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Egyptian mythology is one of the most expansive and well-known across the world, and there are plenty of iconic individuals, settings and stories that many of us know or are at least aware of. One of the renowned gods of Egyptian civilization, religion and mythology is Horus, also known by similar names such as Heru, Hor, Her or Har. Horus is the god behind one of the most iconic images in Egyptian history, The Eye of Horus (also known as the Wadjet or the Eye of Ra). As you might expect, there is a fascinating story behind this legendary image, which is still a staple in modern culture today but particularly so in Egypt. Let’s take a look at the Egyptian god Horus and delve into the story behind that infamous eye.
In mythology, Horus was an ancient god of the sky who had a falcon head, as many people in ancient Egypt would worship the falcon. His image depicted him wearing a crown, the Double Crown of Egypt or a crown adorned with a cobra. You are bound to have seen images of him at some point in time. His falcon head and human body is a well-known image associated with Egypt, and he can be seen in all sorts of places there, from hotel logos to restaurants and more. But who was this iconic god?
Horus was born to two fellow iconic Egyptian individuals: Osiris - the god of many important elements of life such as the dead, life, fertility, agriculture and the afterlife - and his sibling Isis - the goddess of healing, rebirth, magic, motherhood, fertility and death. Awkward family dynamics aside, these were two of the most renowned deities in Egyptian mythology, so Horus was known as a divine child who became part of the “holy family triad”. The name Horus only accentuated this sublime nature, meaning “he who is distant” as well as “he who is above”.
Despite this blessed birth, Horus was subject to trauma and strife at a young age. When he was a child, his father Osiris was brutally murdered by his uncle Seth. His mother Isis hid the child in the dangerous and unforgiving marshlands of the Nile, where she protected him and he eventually grew strong enough to fight Seth thanks to having to deal with the crocodiles and snakes during his time in the marshes. This fight between Horus and Seth is where the Eye of Horus story comes from.
Even before we get into the story behind the Eye of Horus, Horus as a god was well-known for his eyes as people believed that they represented the moon and the sun respectively, even though he was more strongly linked with the sun than the moon. During his battle with his uncle Seth, Horus suffered a severe physical blow. Some stories say Horus had one eye torn out of his head, while others say that it was both eyes. However, he was able to have his eye (or eyes) restored by fellow deity Thoth in some versions of the story and the goddess Hathor in other versions. In fact, there are several different versions of this tale with little changes here and there, such as an account where Seth doesn’t just tear out Horus’s eye. He literally rips it to pieces and Thoth has to reassemble it bit by bit. Unpleasant doesn’t seem like a strong enough word.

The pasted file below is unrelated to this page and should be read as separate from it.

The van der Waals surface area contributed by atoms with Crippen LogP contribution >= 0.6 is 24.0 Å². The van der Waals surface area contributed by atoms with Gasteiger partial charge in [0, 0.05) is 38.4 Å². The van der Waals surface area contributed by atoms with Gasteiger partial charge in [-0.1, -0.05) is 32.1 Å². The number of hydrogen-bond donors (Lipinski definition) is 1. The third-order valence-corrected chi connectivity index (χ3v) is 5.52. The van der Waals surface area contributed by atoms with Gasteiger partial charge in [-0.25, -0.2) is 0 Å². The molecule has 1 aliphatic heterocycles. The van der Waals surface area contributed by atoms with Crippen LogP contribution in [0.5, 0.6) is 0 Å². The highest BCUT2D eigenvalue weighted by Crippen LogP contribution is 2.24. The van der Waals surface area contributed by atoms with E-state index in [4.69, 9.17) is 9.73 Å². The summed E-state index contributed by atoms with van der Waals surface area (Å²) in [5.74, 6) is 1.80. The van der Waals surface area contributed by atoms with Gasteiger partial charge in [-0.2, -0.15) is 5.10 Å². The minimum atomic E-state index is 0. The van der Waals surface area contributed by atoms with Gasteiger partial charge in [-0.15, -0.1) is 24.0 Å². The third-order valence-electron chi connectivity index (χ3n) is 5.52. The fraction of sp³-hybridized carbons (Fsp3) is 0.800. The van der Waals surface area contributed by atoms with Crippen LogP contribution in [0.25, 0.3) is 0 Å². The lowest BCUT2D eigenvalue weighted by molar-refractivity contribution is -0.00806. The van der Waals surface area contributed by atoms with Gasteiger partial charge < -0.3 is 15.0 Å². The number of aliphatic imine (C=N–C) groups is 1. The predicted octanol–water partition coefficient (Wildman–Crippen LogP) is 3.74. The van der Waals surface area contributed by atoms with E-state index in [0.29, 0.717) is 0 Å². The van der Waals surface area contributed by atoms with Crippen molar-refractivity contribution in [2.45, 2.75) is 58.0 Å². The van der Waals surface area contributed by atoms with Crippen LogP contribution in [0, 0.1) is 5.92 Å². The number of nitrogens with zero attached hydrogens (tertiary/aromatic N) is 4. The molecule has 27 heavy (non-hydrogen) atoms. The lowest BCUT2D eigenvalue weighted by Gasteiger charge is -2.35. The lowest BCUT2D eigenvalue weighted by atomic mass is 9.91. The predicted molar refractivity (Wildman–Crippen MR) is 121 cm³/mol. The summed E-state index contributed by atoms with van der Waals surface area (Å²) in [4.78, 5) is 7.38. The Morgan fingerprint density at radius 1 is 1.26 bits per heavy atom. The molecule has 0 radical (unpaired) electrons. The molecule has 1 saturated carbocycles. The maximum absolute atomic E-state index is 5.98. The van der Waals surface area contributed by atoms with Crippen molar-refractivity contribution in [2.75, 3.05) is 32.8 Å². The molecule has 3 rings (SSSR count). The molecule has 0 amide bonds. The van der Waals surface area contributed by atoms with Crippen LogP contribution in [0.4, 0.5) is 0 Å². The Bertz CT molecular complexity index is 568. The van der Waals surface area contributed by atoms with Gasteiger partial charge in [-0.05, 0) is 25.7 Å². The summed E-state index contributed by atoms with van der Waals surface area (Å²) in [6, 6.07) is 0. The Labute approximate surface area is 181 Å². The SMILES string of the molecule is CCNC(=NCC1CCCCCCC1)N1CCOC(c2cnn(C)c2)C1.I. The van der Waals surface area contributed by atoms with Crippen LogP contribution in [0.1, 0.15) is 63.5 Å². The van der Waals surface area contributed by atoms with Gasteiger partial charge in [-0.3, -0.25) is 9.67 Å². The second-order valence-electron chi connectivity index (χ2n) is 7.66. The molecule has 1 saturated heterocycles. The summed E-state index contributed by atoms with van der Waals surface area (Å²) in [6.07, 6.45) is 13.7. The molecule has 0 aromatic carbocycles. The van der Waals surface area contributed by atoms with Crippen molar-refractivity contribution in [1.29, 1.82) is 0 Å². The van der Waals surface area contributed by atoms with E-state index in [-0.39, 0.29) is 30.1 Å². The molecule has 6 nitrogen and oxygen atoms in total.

No matter how it is told, the story ends with Horus offering his detached eye as a gift to his deceased father, who was now residing in the afterlife. The eye sustained Osiris in the afterlife thanks to its protective reviving powers. The Eye of Horus would go on to become a symbol of protection and healing thanks to Horus’s actions within the story. The eye would be depicted on amulets and used as protective wards. It was also called the “Wadjet” at first, which translates to “healthy” and “whole”. The symbol also became connected to offerings, in both funerals for the dead and in temples for deities.
There is so much fantastic storytelling in Egyptian mythology, creating memorable stories that have lasted for many, many generations. The Eye of Horus story is just one example of the iconic stories and symbols to come from Egypt. If you’re interested in adding the Eye of Horus symbol into your wardrobe, consider a Eye-of-Horus T-Shirt.